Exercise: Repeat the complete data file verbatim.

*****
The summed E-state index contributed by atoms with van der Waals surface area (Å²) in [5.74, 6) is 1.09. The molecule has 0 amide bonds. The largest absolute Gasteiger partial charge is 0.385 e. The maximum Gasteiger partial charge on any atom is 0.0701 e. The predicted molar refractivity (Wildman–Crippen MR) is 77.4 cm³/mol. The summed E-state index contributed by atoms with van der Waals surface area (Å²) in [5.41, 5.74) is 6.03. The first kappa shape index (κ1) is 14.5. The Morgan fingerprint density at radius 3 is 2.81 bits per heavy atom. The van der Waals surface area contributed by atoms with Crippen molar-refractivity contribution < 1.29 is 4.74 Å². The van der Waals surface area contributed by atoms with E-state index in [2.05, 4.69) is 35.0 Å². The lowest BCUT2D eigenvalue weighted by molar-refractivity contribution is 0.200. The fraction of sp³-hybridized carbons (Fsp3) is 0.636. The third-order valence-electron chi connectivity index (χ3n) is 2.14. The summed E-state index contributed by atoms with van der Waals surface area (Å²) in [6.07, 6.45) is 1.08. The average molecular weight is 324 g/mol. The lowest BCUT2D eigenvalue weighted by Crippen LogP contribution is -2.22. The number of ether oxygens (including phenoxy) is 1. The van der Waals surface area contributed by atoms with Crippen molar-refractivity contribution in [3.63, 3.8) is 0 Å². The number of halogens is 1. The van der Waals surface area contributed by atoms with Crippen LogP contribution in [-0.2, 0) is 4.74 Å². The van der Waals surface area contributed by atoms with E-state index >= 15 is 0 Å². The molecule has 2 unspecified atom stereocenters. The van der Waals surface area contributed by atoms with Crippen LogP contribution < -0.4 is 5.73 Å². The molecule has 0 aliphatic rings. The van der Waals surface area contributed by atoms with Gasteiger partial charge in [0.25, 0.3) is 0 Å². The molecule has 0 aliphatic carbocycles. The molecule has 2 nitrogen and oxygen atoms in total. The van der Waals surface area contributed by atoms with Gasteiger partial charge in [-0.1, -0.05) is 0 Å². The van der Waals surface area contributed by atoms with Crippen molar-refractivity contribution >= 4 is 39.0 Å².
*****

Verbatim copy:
The summed E-state index contributed by atoms with van der Waals surface area (Å²) in [5.74, 6) is 1.09. The molecule has 0 amide bonds. The largest absolute Gasteiger partial charge is 0.385 e. The maximum Gasteiger partial charge on any atom is 0.0701 e. The predicted molar refractivity (Wildman–Crippen MR) is 77.4 cm³/mol. The summed E-state index contributed by atoms with van der Waals surface area (Å²) in [5.41, 5.74) is 6.03. The first kappa shape index (κ1) is 14.5. The Morgan fingerprint density at radius 3 is 2.81 bits per heavy atom. The van der Waals surface area contributed by atoms with Crippen molar-refractivity contribution < 1.29 is 4.74 Å². The van der Waals surface area contributed by atoms with E-state index in [2.05, 4.69) is 35.0 Å². The lowest BCUT2D eigenvalue weighted by molar-refractivity contribution is 0.200. The fraction of sp³-hybridized carbons (Fsp3) is 0.636. The third-order valence-electron chi connectivity index (χ3n) is 2.14. The summed E-state index contributed by atoms with van der Waals surface area (Å²) in [6.07, 6.45) is 1.08. The average molecular weight is 324 g/mol. The lowest BCUT2D eigenvalue weighted by Crippen LogP contribution is -2.22. The number of ether oxygens (including phenoxy) is 1. The van der Waals surface area contributed by atoms with Crippen molar-refractivity contribution in [3.63, 3.8) is 0 Å². The number of halogens is 1. The van der Waals surface area contributed by atoms with Crippen LogP contribution in [-0.2, 0) is 4.74 Å². The van der Waals surface area contributed by atoms with E-state index >= 15 is 0 Å². The molecule has 2 unspecified atom stereocenters. The van der Waals surface area contributed by atoms with Crippen LogP contribution < -0.4 is 5.73 Å². The molecule has 0 aliphatic rings. The van der Waals surface area contributed by atoms with Gasteiger partial charge in [0.25, 0.3) is 0 Å². The molecule has 0 aliphatic carbocycles. The molecule has 2 nitrogen and oxygen atoms in total. The van der Waals surface area contributed by atoms with Gasteiger partial charge in [-0.1, -0.05) is 0 Å². The van der Waals surface area contributed by atoms with Crippen molar-refractivity contribution >= 4 is 39.0 Å².